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Will Rogers Dies in Plane Crash

Point Barrow, Alaska, Aug. 16. (AP) - Death, racing through an arctic fog, overtook Will Rogers, peerless comedian, and Wiley Post, master aviator, as their rebuilt airplane faltered and fell into an icy little river last night near this bleak outpost of civilization.

They had just taken off for a trifling ten-minute flight from their river position to Point Barrow. Sixty feet in the air the motor misfired. The plane heeled over on its right wing.

The lives of both the gentle master of the wise-crack and the champion serial globe trotter were crushed out instantly as the impact drove the heavy motor back through the fuselage.

Pilot Joe Crosson, a friend of both the victims, flew here, obtained the broken bodies and started back to Fairbanks, 500 miles away.

The wreckage of Will Rogers' and Wiley Post's Lockheed Orion-Explorer, after it crashed at Point Barrow, Alaska in fog due to engine failure.  Both men were killed instantly. (August 15, 1935)

The Coast Guard at Washington reported Crosson planned to proceed from Fairbanks to Juneau. The bodies were cared for here at the Presbyterian mission warehouse.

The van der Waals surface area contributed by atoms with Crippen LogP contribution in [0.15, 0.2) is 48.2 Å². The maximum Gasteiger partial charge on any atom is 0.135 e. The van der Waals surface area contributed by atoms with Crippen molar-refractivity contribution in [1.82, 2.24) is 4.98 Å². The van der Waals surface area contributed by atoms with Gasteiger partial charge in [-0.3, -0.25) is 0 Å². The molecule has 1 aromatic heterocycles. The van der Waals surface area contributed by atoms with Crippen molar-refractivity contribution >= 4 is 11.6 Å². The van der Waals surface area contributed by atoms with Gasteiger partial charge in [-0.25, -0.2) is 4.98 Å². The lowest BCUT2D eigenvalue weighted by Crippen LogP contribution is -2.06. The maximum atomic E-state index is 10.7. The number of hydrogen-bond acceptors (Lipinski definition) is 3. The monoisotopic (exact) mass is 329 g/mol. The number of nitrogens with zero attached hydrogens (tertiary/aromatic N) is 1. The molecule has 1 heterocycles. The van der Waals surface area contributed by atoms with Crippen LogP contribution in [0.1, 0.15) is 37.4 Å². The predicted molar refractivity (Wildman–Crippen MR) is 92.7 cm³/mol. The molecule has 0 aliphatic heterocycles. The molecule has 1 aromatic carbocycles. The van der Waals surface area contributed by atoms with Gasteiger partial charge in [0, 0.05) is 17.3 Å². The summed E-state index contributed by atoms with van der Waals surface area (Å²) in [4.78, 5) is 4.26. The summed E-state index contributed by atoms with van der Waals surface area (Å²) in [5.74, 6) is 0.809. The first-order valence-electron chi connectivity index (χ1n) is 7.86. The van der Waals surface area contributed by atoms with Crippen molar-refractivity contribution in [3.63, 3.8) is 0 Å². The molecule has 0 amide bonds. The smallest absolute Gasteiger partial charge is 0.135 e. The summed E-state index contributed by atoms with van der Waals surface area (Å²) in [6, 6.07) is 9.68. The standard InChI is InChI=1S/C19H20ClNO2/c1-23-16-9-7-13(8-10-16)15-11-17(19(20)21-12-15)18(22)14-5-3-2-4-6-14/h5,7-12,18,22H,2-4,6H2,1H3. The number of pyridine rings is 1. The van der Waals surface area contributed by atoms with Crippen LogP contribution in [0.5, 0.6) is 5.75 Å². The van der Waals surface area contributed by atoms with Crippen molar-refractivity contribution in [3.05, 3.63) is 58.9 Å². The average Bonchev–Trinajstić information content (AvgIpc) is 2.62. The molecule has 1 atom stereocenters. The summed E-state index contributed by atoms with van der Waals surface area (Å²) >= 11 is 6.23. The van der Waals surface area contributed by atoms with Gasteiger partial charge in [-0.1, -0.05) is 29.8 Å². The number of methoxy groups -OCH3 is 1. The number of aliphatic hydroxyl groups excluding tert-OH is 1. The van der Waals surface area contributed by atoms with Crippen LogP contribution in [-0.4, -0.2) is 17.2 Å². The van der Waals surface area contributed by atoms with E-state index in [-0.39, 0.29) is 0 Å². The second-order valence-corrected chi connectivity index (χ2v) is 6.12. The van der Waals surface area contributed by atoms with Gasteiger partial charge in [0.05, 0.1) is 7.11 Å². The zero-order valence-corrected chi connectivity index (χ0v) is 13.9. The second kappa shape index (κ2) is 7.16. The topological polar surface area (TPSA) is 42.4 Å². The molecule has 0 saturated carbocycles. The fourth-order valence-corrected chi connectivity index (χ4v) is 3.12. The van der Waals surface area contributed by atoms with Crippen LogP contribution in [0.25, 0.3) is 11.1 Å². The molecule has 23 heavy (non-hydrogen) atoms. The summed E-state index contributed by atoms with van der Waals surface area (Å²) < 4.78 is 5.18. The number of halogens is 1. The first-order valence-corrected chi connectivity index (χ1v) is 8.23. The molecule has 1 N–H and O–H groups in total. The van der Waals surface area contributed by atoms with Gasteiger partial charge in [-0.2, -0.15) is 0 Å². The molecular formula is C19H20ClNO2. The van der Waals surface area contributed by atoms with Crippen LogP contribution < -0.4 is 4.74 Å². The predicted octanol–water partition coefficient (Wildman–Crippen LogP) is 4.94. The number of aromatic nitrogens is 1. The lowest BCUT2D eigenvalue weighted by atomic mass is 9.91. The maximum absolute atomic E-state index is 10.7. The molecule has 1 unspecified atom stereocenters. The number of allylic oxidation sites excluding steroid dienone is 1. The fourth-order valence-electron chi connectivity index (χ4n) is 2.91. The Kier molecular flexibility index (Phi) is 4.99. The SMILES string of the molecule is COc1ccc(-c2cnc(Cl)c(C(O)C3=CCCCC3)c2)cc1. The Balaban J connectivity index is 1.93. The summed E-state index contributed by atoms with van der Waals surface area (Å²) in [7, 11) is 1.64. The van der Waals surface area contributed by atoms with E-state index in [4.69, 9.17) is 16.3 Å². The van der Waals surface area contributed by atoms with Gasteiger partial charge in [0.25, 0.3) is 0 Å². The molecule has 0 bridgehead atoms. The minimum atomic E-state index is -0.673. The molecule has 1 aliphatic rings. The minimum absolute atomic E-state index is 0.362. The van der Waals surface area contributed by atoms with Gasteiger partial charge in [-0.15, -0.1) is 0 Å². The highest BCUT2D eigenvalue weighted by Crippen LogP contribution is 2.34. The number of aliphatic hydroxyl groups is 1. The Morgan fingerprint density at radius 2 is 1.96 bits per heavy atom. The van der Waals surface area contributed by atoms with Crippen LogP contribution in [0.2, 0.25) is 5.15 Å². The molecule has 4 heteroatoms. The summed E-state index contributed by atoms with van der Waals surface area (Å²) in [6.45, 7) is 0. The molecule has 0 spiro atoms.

Dr. Henry W. Greist medical missionary from Indiana, said the rescue party reported "the plane debris was readily removed, as it was end to end broken to fragments by the plunge.

"The bodies," he said, "were dressed by Charles D. Brower, the 'King of the Arctic," whom Rogers was flying to see, Sergt. Stanley R. Morgan of the United States Army signal corps, and myself."

A terrified Eskimo ran fifteen miles to Point Barrow with the news of the crash of the flying vacationists. Morgan headed ed to the scene recovered the bodies and brought word of the tragedy that shocked the world.

Dr. Greist said both men apparently had died instantly. Post's watch stopped at 8:20 p.m. (10:20 p.m. Central Standard time).

"Both men's limbs were broken and both suffered severe head wounds when they were crushed in the wreckage," said Dr. Greist.'

Rogers and Post had landed on the river when the arctic fog had made them uncertain of their bearings on a 500 mile flight from Fairbanks to Point Barrow.

The Eskimo pointed out the way. A few seconds after the takeoff the plane's engine sputtered. The ship dropped into the river, striking first on its right wing and then nosing into the bank head on.

"The Eskimo said he ran to the water's edge and called, but there was no answer," said Dr. Greist.

"Alarmed, he turned and ran the fifteen miles to Barrow and informed Sergt. Morgan."

"The Eskimo was three hours running the fifteen miles to Barrow over the rough tundra, with many small lakes to encircle and many streams to cross.

"Post's watch stopped at 8:20 probably when his arm dripped into the water after death.''

Source: Galveston County The Daily News AP Archive: Aug. 16, 1935




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